Identifying and Understanding Inequalities in Child Welfare Intervention Rates: Comparative studies in four UK countries. Single country quantitative study report: Northern Ireland

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Abstract

This report outlines the initial findings from the Northern Ireland Child Welfare Inequalities Project:
We analysed routinely collected administrative data from the Northern Ireland’s Department of Health (DoH) relating to children on child protection registers and in care (looked after) on 31 March 2015. The data were linked by postcode identifiers to area-level indicators of multiple deprivation. These are the key findings:
• There is a clear social gradient whereby, for every level of deprivation, the rates of children on child protection registers and looked after children increase: children living in the most deprived areas in NI have a 6 times higher rate of being placed on a CPR and a 4 times higher rate of becoming LAC than those in the least deprived areas.
• There is no statistically significant difference between boys and girls in terms of child protection and looked-after children rates at each level of deprivation.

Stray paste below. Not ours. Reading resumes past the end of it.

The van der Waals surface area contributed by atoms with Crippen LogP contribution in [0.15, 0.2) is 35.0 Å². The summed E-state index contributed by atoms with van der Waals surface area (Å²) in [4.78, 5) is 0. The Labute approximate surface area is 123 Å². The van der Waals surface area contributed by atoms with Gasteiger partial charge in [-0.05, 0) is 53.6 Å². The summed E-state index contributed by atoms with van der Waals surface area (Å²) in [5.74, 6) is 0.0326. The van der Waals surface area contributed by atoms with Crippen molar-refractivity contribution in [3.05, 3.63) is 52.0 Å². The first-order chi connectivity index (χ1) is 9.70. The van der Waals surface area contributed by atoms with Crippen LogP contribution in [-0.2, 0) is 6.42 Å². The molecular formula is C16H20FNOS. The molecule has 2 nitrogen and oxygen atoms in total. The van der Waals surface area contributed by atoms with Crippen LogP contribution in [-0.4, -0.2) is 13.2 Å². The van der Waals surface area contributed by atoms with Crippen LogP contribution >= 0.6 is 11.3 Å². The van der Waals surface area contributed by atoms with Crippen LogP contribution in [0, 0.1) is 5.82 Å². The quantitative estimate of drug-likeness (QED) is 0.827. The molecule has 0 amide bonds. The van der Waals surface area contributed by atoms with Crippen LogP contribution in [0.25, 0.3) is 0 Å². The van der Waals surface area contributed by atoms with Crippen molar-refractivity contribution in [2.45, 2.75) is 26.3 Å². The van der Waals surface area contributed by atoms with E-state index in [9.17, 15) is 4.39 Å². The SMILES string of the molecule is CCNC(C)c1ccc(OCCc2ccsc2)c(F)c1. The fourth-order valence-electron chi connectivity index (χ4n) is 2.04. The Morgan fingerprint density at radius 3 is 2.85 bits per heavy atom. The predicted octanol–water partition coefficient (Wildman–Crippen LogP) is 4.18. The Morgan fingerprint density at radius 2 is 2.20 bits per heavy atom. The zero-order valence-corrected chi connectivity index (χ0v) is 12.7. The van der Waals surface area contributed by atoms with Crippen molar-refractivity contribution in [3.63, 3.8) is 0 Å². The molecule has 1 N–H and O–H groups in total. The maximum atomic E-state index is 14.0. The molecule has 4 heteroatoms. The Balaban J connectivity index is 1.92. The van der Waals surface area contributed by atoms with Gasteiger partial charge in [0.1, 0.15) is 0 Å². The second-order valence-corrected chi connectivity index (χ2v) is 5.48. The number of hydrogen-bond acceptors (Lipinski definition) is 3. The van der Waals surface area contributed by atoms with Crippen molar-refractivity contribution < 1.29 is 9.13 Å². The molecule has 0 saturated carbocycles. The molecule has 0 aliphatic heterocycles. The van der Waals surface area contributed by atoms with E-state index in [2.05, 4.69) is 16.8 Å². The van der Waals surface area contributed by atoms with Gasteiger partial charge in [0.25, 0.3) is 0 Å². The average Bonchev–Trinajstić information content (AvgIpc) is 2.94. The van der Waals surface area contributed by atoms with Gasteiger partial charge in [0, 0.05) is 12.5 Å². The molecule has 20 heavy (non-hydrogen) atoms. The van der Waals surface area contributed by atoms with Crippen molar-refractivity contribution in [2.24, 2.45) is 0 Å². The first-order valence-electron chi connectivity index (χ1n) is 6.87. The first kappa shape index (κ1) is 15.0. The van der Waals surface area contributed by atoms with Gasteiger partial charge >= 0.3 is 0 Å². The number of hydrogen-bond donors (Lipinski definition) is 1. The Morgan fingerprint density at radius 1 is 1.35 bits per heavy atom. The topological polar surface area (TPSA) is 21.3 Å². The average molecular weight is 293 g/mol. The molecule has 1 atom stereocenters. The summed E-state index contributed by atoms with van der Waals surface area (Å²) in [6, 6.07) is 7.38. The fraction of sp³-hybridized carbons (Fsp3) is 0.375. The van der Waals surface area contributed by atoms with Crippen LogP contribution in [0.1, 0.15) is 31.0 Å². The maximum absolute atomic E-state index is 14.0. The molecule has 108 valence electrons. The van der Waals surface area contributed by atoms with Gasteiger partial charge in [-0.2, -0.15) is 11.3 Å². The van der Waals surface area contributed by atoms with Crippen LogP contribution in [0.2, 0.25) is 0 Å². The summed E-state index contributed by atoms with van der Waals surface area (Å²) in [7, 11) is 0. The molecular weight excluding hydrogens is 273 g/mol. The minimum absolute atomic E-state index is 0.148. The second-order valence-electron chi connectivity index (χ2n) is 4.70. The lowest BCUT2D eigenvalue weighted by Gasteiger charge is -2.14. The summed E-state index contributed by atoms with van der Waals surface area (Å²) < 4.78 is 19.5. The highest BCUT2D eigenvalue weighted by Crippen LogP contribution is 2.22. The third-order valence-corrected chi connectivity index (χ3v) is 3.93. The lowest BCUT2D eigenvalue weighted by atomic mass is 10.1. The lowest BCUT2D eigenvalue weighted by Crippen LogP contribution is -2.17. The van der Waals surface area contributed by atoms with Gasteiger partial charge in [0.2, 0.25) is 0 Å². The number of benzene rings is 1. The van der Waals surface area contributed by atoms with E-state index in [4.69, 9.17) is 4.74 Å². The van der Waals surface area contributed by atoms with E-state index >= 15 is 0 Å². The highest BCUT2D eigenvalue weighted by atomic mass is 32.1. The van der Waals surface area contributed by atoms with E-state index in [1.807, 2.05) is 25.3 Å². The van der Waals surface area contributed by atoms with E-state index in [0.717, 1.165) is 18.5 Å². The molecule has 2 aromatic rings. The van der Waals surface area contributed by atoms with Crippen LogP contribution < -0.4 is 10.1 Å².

• There are statistically significant differences in CPR and LAC rates between different age groups - after controlling for deprivation, 16-17 year olds are less likely to be on CPRs than other age groups and more likely to be LAC.
• Although deprivation has a significant effect on child welfare interventions the gradient is less steep in NI than other UK nations, despite NI having significantly higher levels of deprivation. There are a number of possible explanations for this:
- more deprived local authorities receive higher number of referrals but they respond to these differently, screening more out, stepping down statutory plans more quickly and conducting less long term work with families – the fact that NI has the highest referrals rates across the UK may lead to higher thresholds for intervention, reducing CPR rates and the potential association with deprivation.
- the operation of NI’s integrated health and social care system, together with the presence of a strong community sector and developments in integrating and co-ordinating family support services across the region, may act to ameliorate some of the impact of deprivation by better meeting the support needs of families without recourse to statutory intervention.
Original languageEnglish
PublisherNuffield Foundation
Number of pages29
Publication statusPublished - Feb 2017

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